Managing Conduct Risk in ASEAN and Malaysia - Addressing Drivers, Restoring Trust
There has been no shortage of well-publicized and highly damaging misconduct scandals within the global financial services industry over the past decade. This was propelled in light of the increasing number of financial scandals such as the Wells Fargo account fraud, the LIBOR-rigging scandal in the UK, and as recent as April 2018, a currency trader from HSBC was convicted of fraud for front-running. Based on a research by the Fixed Income, Currencies and Commodities Markets Standards Board (FMSB), banks globally have paid some $375 billion in conduct fines over the past five years.
Locally in Malaysia, Bank Negara Malaysia (BNM) reported that more than RM30 million in premiums were refunded to the affected policyholders due to mis-selling practices in the sale of life insurance products in the past. BNM had also directed insurers to refund the premiums in more than 700,000 cases involving the forced purchase of personal accident policies. In addition, insurers have been directed to modify or withdraw misleading advertisements, make call backs to consumers to confirm the products purchased without adhering to proper disclosure practices, as well as strengthen internal controls over sales and marketing practices with respect to bancassurance products.
Conduct is a lens into the culture of organizations, and conduct failings seem to be widespread across several jurisdictions, cut across financial services organizations and involve both the retail and wholesale sides of business. A large number of customers have claimed sizeable loss and there has been significant reputational and brand damage to firms. A raft of new regulatory initiatives, substantial fines and expensive remediation programs have also ensued. In April 2017, BNM issued the Code of Conduct for Malaysia Wholesale Financial Markets to set out clear principles and standards to be observed by market participants in preserving market stability. The Code also includes requirements for financial institutions to have robust systems and enhanced internal controls.
Improving conduct within industry is an essential part of rebuilding trust and supporting future sustainable growth. Further, the regulatory focus on conduct is expected to persist and firms will continue to face pressure to be alert to poor behavior. To help financial services firms be proactive about misconduct, Deloitte Centre for Regulatory Strategy, in its recent publication entitled “Managing conduct risk - Addressing drivers, restoring trust”, explores:
- 8 fundamental drivers of misconduct
- Summary of approaches to address the identified drivers
- New Innovation in Technologies that can help to improve the effectiveness and efficiency of conduct management programs
Drivers of misconduct
Understanding and addressing the drivers of misconduct is an essential step in improving standards of behavior, being able to identify key conduct risks, designing pre-emptive enterprise-wide conduct programs and meeting regulatory and marketplace expectations. As such, we have explored the findings of various conduct related enforcement actions, regulatory and industry reviews, government inquiries and firm remediation programs to discover the common themes that lie beneath poor conduct.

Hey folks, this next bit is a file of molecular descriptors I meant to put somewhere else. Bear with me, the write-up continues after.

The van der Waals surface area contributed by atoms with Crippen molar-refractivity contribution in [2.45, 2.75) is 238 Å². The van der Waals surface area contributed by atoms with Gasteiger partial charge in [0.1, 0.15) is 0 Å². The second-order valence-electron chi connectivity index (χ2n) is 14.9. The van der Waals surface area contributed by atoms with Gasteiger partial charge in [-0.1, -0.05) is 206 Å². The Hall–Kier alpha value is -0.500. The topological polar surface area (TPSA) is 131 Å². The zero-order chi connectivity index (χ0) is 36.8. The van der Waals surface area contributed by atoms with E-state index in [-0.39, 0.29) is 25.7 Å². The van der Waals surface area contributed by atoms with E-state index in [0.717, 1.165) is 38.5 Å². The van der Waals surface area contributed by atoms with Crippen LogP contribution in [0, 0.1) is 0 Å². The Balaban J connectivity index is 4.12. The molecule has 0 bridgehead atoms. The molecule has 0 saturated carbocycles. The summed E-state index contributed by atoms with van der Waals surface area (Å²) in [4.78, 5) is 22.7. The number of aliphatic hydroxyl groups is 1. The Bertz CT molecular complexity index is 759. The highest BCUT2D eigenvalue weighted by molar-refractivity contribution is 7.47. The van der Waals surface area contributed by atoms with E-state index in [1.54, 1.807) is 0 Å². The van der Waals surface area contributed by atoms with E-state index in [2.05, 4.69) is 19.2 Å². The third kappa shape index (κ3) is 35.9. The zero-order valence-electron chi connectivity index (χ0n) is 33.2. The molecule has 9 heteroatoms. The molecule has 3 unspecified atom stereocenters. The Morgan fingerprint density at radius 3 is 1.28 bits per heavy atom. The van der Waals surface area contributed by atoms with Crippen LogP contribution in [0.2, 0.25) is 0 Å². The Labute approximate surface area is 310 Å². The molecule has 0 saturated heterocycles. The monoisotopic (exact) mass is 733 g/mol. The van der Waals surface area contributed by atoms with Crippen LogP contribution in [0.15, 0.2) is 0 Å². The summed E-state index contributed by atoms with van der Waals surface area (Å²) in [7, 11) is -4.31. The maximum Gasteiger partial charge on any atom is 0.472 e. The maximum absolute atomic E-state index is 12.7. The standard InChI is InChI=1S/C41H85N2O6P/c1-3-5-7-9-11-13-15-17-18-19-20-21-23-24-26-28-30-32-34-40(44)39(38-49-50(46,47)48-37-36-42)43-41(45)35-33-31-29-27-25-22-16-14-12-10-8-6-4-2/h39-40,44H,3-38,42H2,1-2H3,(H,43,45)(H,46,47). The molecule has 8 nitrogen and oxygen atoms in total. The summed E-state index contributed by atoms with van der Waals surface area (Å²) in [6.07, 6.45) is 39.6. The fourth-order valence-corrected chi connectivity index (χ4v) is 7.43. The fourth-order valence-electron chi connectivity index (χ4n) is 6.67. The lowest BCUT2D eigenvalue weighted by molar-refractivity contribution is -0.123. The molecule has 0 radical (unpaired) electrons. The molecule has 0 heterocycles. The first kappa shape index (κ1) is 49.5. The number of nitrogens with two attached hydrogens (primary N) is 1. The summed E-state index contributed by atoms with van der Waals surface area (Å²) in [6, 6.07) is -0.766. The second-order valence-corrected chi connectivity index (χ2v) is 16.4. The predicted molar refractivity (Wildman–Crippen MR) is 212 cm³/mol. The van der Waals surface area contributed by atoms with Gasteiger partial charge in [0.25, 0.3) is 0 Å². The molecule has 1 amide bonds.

The eight key drivers of misconduct that we have identified are illustrated in the table. The root causes identified are not behind all recent conduct failings. Rather, we have focused on those drivers that firms are more readily able to control and synthesized these into broader, more manageable themes. The eight drivers often overlap, have differing levels of relevance and can also work together, to create an environment that incentivizes, reinforces and spreads problematic behavior.
Approaches to address identified drivers
Industry, regulators and governments are designing ways to address the drivers of misconduct and raise standards within financial services firms, which in turn is helping to restore trust in the industry. Challenges, however, still remain. (note to editor: can be used as balloons)
Significant energy and resources are being invested by the financial services industry and its regulators to improve conduct. Addressing misconduct is one of the Financial Stability Board’s (FSB) priorities and, to this end, the international body is pursuing “a major work program” that has seen a working group set up to drive efforts and recommendations on reducing misconduct in the financial sector. The importance of embedding a good culture and cultivating good conduct is recognized as key in restoring reputational capital, retaining customers, building a sustainable business and maintaining a competitive advantage.
This is perhaps even more pressing in the current environment where governments are looking for ways to augment and diversify competition in the financial services industry. Some of the responses to restoring trust are outlined in the table.
Drivers of Misconduct #1: Customer needs and suitability do not guide product lifecycle practices. Poor conduct outcomes can arise when product design, marketing, sales and advice, as well as post-sale practices, are driven by concerns about “what will sell the most” rather than what the customer needs and what is most suitable for these needs (a question of “is this right for them?”).
Proposed approach: Ensuring customer needs and suitability steer product lifecycle decisions. Many firms are continuing to identify better ways to incorporate the customer’s needs and suitability into the entire product lifecycle; from design to marketing, sales, distribution and post-sale customer care.
Technology that supports the ongoing assessment of customer needs and suitability ·
- Visual network analytics to find data relationships relevant to customer needs (e.g., data integration, dynamic relationship mapping).
- Interactive visual analytics to reveal insights from large data sets (e.g., from public, cloud, social network, enterprise).
- Customer value, customer segmentation, and customer satisfaction analytics.
- Natural language processing to gain insights from a wider pool of customer data and facilitate automation of customer communications and suitability assessments.
Drivers of Misconduct #2: Failing to have a “balanced scorecard” for human resource decisions. Decisions on recruitment, remuneration, promotion, professional development, and dismissal that value short-term revenue generation over other important aspects of performance can incentivise misconduct.